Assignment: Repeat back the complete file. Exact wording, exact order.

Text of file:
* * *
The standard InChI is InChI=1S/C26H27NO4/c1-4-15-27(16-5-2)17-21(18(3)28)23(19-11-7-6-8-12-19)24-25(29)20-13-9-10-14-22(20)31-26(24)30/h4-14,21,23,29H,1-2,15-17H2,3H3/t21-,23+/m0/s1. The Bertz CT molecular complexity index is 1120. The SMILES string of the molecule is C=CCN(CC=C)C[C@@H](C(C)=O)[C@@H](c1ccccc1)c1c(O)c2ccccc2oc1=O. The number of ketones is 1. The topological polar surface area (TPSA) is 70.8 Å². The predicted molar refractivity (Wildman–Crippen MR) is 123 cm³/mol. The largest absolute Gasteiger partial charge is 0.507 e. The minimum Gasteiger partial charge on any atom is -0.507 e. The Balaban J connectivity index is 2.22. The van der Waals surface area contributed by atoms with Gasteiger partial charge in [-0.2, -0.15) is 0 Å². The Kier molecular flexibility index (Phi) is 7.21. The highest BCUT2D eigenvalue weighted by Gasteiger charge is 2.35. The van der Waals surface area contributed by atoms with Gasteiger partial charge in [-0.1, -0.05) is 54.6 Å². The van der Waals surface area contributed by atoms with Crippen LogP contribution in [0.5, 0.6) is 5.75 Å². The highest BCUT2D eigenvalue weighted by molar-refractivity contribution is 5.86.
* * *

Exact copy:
The standard InChI is InChI=1S/C26H27NO4/c1-4-15-27(16-5-2)17-21(18(3)28)23(19-11-7-6-8-12-19)24-25(29)20-13-9-10-14-22(20)31-26(24)30/h4-14,21,23,29H,1-2,15-17H2,3H3/t21-,23+/m0/s1. The Bertz CT molecular complexity index is 1120. The SMILES string of the molecule is C=CCN(CC=C)C[C@@H](C(C)=O)[C@@H](c1ccccc1)c1c(O)c2ccccc2oc1=O. The number of ketones is 1. The topological polar surface area (TPSA) is 70.8 Å². The predicted molar refractivity (Wildman–Crippen MR) is 123 cm³/mol. The largest absolute Gasteiger partial charge is 0.507 e. The minimum Gasteiger partial charge on any atom is -0.507 e. The Balaban J connectivity index is 2.22. The van der Waals surface area contributed by atoms with Gasteiger partial charge in [-0.2, -0.15) is 0 Å². The Kier molecular flexibility index (Phi) is 7.21. The highest BCUT2D eigenvalue weighted by Gasteiger charge is 2.35. The van der Waals surface area contributed by atoms with Gasteiger partial charge in [-0.1, -0.05) is 54.6 Å². The van der Waals surface area contributed by atoms with Crippen LogP contribution in [0.5, 0.6) is 5.75 Å². The highest BCUT2D eigenvalue weighted by molar-refractivity contribution is 5.86.